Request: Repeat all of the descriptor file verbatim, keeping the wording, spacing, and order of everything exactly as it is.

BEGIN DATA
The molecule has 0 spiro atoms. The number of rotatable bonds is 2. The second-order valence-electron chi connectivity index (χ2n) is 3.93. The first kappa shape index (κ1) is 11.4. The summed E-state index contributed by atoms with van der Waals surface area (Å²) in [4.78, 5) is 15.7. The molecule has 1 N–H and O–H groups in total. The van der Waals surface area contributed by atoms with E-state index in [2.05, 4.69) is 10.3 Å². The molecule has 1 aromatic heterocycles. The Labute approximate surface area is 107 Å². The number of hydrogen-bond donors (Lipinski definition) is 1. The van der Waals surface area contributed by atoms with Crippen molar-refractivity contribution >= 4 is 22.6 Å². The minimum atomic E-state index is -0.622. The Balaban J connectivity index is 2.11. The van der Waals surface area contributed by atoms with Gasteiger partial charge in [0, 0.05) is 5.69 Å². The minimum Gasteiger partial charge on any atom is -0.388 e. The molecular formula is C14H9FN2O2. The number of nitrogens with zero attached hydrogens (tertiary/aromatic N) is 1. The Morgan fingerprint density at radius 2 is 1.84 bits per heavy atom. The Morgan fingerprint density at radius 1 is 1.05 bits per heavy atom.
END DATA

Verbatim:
The molecule has 0 spiro atoms. The number of rotatable bonds is 2. The second-order valence-electron chi connectivity index (χ2n) is 3.93. The first kappa shape index (κ1) is 11.4. The summed E-state index contributed by atoms with van der Waals surface area (Å²) in [4.78, 5) is 15.7. The molecule has 1 N–H and O–H groups in total. The van der Waals surface area contributed by atoms with E-state index in [2.05, 4.69) is 10.3 Å². The molecule has 1 aromatic heterocycles. The Labute approximate surface area is 107 Å². The number of hydrogen-bond donors (Lipinski definition) is 1. The van der Waals surface area contributed by atoms with Crippen molar-refractivity contribution >= 4 is 22.6 Å². The minimum atomic E-state index is -0.622. The Balaban J connectivity index is 2.11. The van der Waals surface area contributed by atoms with Gasteiger partial charge in [0, 0.05) is 5.69 Å². The minimum Gasteiger partial charge on any atom is -0.388 e. The molecular formula is C14H9FN2O2. The number of nitrogens with zero attached hydrogens (tertiary/aromatic N) is 1. The Morgan fingerprint density at radius 2 is 1.84 bits per heavy atom. The Morgan fingerprint density at radius 1 is 1.05 bits per heavy atom.